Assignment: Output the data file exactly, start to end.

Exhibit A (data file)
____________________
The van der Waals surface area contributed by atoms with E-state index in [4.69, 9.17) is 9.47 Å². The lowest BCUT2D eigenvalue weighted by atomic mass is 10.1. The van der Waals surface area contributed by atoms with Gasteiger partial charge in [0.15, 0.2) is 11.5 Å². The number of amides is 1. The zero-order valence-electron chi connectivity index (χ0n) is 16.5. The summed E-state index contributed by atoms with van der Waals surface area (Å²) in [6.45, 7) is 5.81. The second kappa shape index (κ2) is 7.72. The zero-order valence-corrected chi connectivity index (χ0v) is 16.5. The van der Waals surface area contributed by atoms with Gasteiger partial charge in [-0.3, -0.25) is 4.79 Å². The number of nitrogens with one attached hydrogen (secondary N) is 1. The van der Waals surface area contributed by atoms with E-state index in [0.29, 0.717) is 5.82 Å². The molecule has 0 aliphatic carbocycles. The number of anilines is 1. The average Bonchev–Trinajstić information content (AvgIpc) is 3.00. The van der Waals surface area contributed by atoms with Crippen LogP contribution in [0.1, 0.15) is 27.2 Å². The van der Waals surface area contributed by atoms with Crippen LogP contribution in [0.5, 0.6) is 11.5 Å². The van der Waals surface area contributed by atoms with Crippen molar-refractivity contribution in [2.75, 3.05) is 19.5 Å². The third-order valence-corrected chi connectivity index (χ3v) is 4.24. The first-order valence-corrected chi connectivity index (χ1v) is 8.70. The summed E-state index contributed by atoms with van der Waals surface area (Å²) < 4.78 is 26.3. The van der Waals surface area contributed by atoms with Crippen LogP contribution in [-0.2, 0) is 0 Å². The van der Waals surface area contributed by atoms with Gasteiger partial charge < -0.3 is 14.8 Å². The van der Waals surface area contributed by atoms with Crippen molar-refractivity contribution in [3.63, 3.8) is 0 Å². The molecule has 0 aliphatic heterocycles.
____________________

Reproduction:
The van der Waals surface area contributed by atoms with E-state index in [4.69, 9.17) is 9.47 Å². The lowest BCUT2D eigenvalue weighted by atomic mass is 10.1. The van der Waals surface area contributed by atoms with Gasteiger partial charge in [0.15, 0.2) is 11.5 Å². The number of amides is 1. The zero-order valence-electron chi connectivity index (χ0n) is 16.5. The summed E-state index contributed by atoms with van der Waals surface area (Å²) in [6.45, 7) is 5.81. The second kappa shape index (κ2) is 7.72. The zero-order valence-corrected chi connectivity index (χ0v) is 16.5. The van der Waals surface area contributed by atoms with Gasteiger partial charge in [-0.3, -0.25) is 4.79 Å². The number of nitrogens with one attached hydrogen (secondary N) is 1. The van der Waals surface area contributed by atoms with E-state index in [0.29, 0.717) is 5.82 Å². The molecule has 0 aliphatic carbocycles. The number of anilines is 1. The average Bonchev–Trinajstić information content (AvgIpc) is 3.00. The van der Waals surface area contributed by atoms with Crippen LogP contribution in [0.1, 0.15) is 27.2 Å². The van der Waals surface area contributed by atoms with Crippen LogP contribution in [0.5, 0.6) is 11.5 Å². The van der Waals surface area contributed by atoms with Crippen molar-refractivity contribution in [2.75, 3.05) is 19.5 Å². The third-order valence-corrected chi connectivity index (χ3v) is 4.24. The first-order valence-corrected chi connectivity index (χ1v) is 8.70. The summed E-state index contributed by atoms with van der Waals surface area (Å²) < 4.78 is 26.3. The van der Waals surface area contributed by atoms with Crippen LogP contribution in [-0.2, 0) is 0 Å². The van der Waals surface area contributed by atoms with Gasteiger partial charge < -0.3 is 14.8 Å². The van der Waals surface area contributed by atoms with Crippen molar-refractivity contribution in [3.63, 3.8) is 0 Å². The molecule has 0 aliphatic heterocycles.